He stood in busy, crowded Times Square, waiting for a bus.

"Hey, wanna see a trick?"

He turned to see the younger man, standing by his side in torn jeans and faded canvas jacket. Unshaven, uncombed, unkempt, the stranger held a well-abused pack of playing cards in his hand.

"I beg your pardon?"

"You wanna see a trick? A card trick?"

"A trick?"

"Yeah, a trick. You magic."

"No. Thank you," he said, looking down the street, clogged with afternoon traffic. As of yet, no bus in sight.

"Aw, come on, Doc," said the younger man. "You'll like it." There was the flash of a big-toothed smile. "Guaranteed."

"Thank you, but no. I'm just waiting for my bus."

"Well, there's plenty of time, then. Here, take one."

"Really," he replied, "I'd rather not. I've never cared for card tricks."

"Hey, live a little, I always say."

Registering the idiotic patience he was up against, the older man knew that that indeed was what the younger man did, in fact, always say.

The would-be entertainer stood there, looking up at him, holding the deck before him in both hands, spread for the taking of a card. He shifted his weight from side to side. Right foot. Left foot. Right foot. Left foot.

Right foot. Left foot.

"Really, please," he said to this stranger, somewhat apologetic.

Right foot.

"I'm just waiting for my bus."

Left foot.

"If I take one," sighed the older man, "will you leave me alone?"

"Sure thing, Doc. But you'll like it; you'll see."

He tightened the knot in his tie as he looked at the cards, then at the young man. Slowly, he reached over and removed one.

"Great, Doc, but you have to look at it. Otherwise, this won't mean anything."

He glanced perfunctorily at the Three of Clubs, which felt dirty between his fingers, then looked to see if his bus was in sight.

"Here, here, come on, Doc, put it here..."

He did as he was told.

"Okay, now, just a little shuffle...oops." Several cards fluttered to the sidewalk. The young man bent over to pick them up, bumping a day-worn lady in blue, who glanced reproachfully, then ignored him with great New York diligence.

Taking advantage of his assailant's distraction, the man looked for his bus again. It was now in sight, but several blocks away, inching with the traffic, a steel clot in a hardened artery.

"All right, here we go," said the young man, after straightening up and shuffling some more. He turned over a card. "Was this it? The King of Hearts?" he asked. The expectation in his voice almost frightened the older man.

"No, I don't think so."

"Oh." His disappointment was evident. "How about this one? The Seven of Diamonds?"

"No. I don't believe that was it, either."

"No? Hang on..." More shuffling.

The bus moved closer, spewing fumes. The monstrous hiss of its air brakes sang sweetly through the air.

"Okay, I've got it now. The Jack of Spades!"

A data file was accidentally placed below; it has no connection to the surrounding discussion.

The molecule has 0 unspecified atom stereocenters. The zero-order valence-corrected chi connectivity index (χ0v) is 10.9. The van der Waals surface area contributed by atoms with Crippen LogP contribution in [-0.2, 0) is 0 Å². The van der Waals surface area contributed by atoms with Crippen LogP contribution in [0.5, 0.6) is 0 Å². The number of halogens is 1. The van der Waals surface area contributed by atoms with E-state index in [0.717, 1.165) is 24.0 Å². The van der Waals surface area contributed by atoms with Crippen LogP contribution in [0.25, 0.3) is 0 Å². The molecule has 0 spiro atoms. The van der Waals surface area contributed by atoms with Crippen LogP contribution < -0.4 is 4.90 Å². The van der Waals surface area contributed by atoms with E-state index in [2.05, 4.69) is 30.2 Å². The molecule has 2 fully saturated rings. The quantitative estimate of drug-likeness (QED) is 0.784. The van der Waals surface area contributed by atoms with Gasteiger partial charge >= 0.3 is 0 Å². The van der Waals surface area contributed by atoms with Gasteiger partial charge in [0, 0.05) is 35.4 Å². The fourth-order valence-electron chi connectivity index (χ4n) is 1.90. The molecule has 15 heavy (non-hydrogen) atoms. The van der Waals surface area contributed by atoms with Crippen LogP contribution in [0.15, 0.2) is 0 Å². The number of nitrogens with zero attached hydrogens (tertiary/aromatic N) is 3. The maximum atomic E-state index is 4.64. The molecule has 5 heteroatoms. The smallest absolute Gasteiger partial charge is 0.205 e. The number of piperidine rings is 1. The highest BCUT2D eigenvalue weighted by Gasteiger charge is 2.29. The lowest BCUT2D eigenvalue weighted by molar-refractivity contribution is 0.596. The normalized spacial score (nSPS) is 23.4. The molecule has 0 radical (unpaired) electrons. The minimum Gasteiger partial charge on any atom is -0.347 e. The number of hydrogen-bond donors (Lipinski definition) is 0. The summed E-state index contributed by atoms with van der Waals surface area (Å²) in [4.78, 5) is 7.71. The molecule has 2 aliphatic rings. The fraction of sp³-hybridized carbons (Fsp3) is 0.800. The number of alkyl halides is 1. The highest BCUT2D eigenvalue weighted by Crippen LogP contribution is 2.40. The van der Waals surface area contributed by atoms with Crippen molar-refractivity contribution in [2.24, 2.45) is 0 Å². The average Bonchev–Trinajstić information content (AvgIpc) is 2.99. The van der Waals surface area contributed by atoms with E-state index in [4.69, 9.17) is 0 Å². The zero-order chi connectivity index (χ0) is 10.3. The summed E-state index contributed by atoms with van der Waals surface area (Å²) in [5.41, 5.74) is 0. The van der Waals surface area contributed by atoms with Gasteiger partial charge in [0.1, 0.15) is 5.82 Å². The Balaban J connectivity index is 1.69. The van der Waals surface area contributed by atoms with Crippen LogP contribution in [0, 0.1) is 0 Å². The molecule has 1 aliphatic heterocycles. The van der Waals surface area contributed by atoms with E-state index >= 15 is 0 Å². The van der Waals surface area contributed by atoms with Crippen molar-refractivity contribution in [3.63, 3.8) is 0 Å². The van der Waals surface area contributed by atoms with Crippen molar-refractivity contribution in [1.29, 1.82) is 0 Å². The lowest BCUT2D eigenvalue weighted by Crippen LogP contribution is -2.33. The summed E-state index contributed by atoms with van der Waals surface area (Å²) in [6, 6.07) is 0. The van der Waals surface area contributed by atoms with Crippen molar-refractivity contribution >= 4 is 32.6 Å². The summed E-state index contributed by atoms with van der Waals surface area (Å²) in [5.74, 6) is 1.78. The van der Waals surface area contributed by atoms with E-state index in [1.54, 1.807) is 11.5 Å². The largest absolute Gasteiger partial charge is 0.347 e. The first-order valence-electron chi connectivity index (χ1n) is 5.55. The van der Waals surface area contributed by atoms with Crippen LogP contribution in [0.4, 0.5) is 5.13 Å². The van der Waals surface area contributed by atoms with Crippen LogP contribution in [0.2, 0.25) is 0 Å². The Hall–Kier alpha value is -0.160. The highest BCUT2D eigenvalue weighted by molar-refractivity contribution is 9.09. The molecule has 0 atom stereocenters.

The older man shook his head. "No, I'm pretty sure that wasn't it."

"What was it?"

"Well, I'm not sure, but my bus is..."

"You mean you didn't remember it?" The young man was amazed.

"You didn't tell me to remember it," he said, exasperated, "you just told me to...oh, never mind."

"What's the matter? You don't like card tricks?"

There was nothing to say. He simply looked at him.

"Okay, then," said the stranger with a miff, "maybe you like the bigger stuff?"

At that, the lady in blue fell into a deep trance and turned horizontal, hovering three feet above the concrete sidewalk. The young man passed his arms above and below her.

"No, sorry," said the older man. "I'm just here waiting for my bus, which, as you can see, is almost here."

"Oh, well, there's no worry about that."

He turned just in time to see his bus, all three axles and fifty thousand pounds of it, disappear. The air rushed in to fill the sudden vacancy left by its sudden departure with a very sudden and very loud POP. Voices of abject disapproval filtered through the crowd.

He turned back to the younger one. "Now see here," he said with all the dignified resentment he could muster, "that wasn't a very nice thing..."

"Just hang on a minute, Doc," interrupted the other as the lady gently floated to the ground, "It's okay." She got up, puzzled, brushing herself off and looking around to see if anyone had noticed. As best as she could determine, they hadn't. "Was it the Ten of Hearts?" the young man continued.

"No. Now I have an appointment, and..."

"Six of Spades? That's always been one of my favorites."

"I'm not sure. Now..."

"How about the Queen of Hearts? Didn't want to try that one before, cuz everyone thinks of that one, but there you go, I guess."

"Now, look!" he said. "I'm sorry. I'm sure you're a very nice fellow, given the proper circumstances - whatever they may be - but I have to be somewhere else very soon and I WANT MY BUS BACK!"

"Oh," said the young man, hanging a puppy-dog head. "Okay, Doc."

He felt a breeze at his back. Turning, he saw the silver and blue transport wheezing at the curb, throwing exhaust over the unfortunate vehicle behind it. The bus driver sat on his high throne, scowling at him, one hand on the door lever.

"Thank you," he said, moving to the bus. "I hope..." He suddenly found that in his reflexive effort to be polite, he didn't really know what he hoped for. "Well," he said finally, "I hope it goes well for you." With that, he stepped fully onto the bus, flashing his pass and sitting next to an open window.

He'd almost forgotten the young man already, when from somewhere in the mass of people still on the sidewalk, he heard a voice: "Hey, wanna see a trick?"

"What an odd fellow," he muttered to himself. "He really should practice more."

As the bus pulled away, he never looked up, never looked back, and never saw the message moving slowly in ten-foot letters on the Times Square marquee above his head:


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